I’m sure the papers and pundits will have their chance to dissect the debate Thursday night between the candidates for the 4th Congressional district, Congresswoman Marilyn Musgrave and her challenger Betsy Markey, but figured I’d throw in my two cents here. The video of this debate can be found at http://www.9news.com/news/article.aspx?storyid=101504&catid=339
Prior to this debate, I’ve met and spoke to Betsy Markey where she gave a speech to our organization, and of course the recent candidate forum here in Longmont last week (as mentioned in my recent podcast). I’ve never met Marilyn Musgrave, and have never seen her speak more than a sentence, usually during a news broadcast. I haven’t followed her career nearly as much as some others around town, who do it quite often in an obsessive manner. So in many ways, this debate was an introduction to Ms. Musgrave for me.
From what I’d previously read and heard about Ms. Musgrave, she didn’t appear to really set the world on fire, in and out of her own party. Ms. Markey seemed to me a friendly person, but I was never quite sure of her accomplishments and got the impression she was just running as the typical Democrat going for the anti-Republican or anti-Musgrave vote but not a lot behind her. After the Longmont event and this debate, I did get a little more feel for her experience, especially in relation to her small business.
But what struck me about this debate and her previous comments was that Ms. Markey doesn’t really speak to the specifics of this district. Most of her comments were the same generic Democratic talking points that you can hear from any candidate in any state or district. Ms. Musgrave by comparison often brought up her own experience in Washington and how it relates to people and cities within the district she represents.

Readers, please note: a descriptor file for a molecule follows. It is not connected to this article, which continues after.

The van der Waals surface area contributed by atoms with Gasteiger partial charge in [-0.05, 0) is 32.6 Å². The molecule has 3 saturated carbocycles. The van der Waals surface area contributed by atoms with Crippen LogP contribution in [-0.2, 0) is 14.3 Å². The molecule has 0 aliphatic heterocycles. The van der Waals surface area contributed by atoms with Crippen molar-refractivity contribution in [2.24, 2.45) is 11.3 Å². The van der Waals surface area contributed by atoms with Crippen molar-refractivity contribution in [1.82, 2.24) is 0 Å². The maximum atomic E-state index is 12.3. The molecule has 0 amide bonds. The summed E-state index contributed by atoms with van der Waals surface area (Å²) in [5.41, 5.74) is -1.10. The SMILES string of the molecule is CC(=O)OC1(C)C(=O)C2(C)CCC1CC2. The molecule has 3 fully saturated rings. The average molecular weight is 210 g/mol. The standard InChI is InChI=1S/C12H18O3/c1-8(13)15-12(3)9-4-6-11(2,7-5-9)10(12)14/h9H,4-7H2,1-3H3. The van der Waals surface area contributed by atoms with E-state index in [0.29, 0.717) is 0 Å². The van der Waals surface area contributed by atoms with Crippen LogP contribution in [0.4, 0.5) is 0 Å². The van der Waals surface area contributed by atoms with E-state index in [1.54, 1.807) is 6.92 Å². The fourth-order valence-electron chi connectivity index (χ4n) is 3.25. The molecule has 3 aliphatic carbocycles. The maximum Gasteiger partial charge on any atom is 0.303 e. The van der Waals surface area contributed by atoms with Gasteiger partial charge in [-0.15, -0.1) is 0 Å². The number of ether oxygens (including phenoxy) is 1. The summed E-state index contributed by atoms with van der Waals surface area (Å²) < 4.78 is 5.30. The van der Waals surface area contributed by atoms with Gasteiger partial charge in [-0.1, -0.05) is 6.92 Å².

A couple of points on this debate: Ms. Musgrave was on the attack and her shots appeared to hit more effectively than Ms. Markey’s. She brought up a YouTube video of Ms. Markey saying “You say drill. I say no. Debate’s over” to oil drilling, which brings up a question of when it really happened (during the DNC?), and who filmed and uploaded it (friend of Markey’s or Musgrave’s?), there were two versions of that story.
The other shot Ms. Musgrave took was this “women owned business” issue that her representative leveled at Ms. Markey at the Longmont event. Ms. Markey skated around this again and tried to be a little too fine with her comment that her company never sought contracts as a woman owned business, but Ms. Musgrave provided quotes from Ms. Markey and information on her companies website that are clearly contradictory on this subject. We probably haven’t heard the last of this issue.
Ms. Markey tried to hit Ms. Musgrave on money she’s taken from Wall Street bankers. But this backfired when Ms. Musgrave pointed out that those contributions were from small community banks and credit unions.
In summary, Ms. Musgrave showed much more knowledge of who she’s working for, which is probably why the Denver Post, of all newspapers, recently endorsed her. Personally, I was surprised at the strength of her performance and easy familiarity with the issues and her district.
Perhaps it was nerves and first time on a stage like this, but Ms. Markey was not nearly at ease and fell back on the obvious, stuff we’ve already heard and already know. While Ms. Markey may have a bright future in politics, voters should be considering knowledge and experience. In this race, there’s really no comparison. Can’t believe I’m about to agree with the Denver Post (thanks, by the way for printing me often in YourHub!), but as they said: “Musgrave has earned a fourth term.”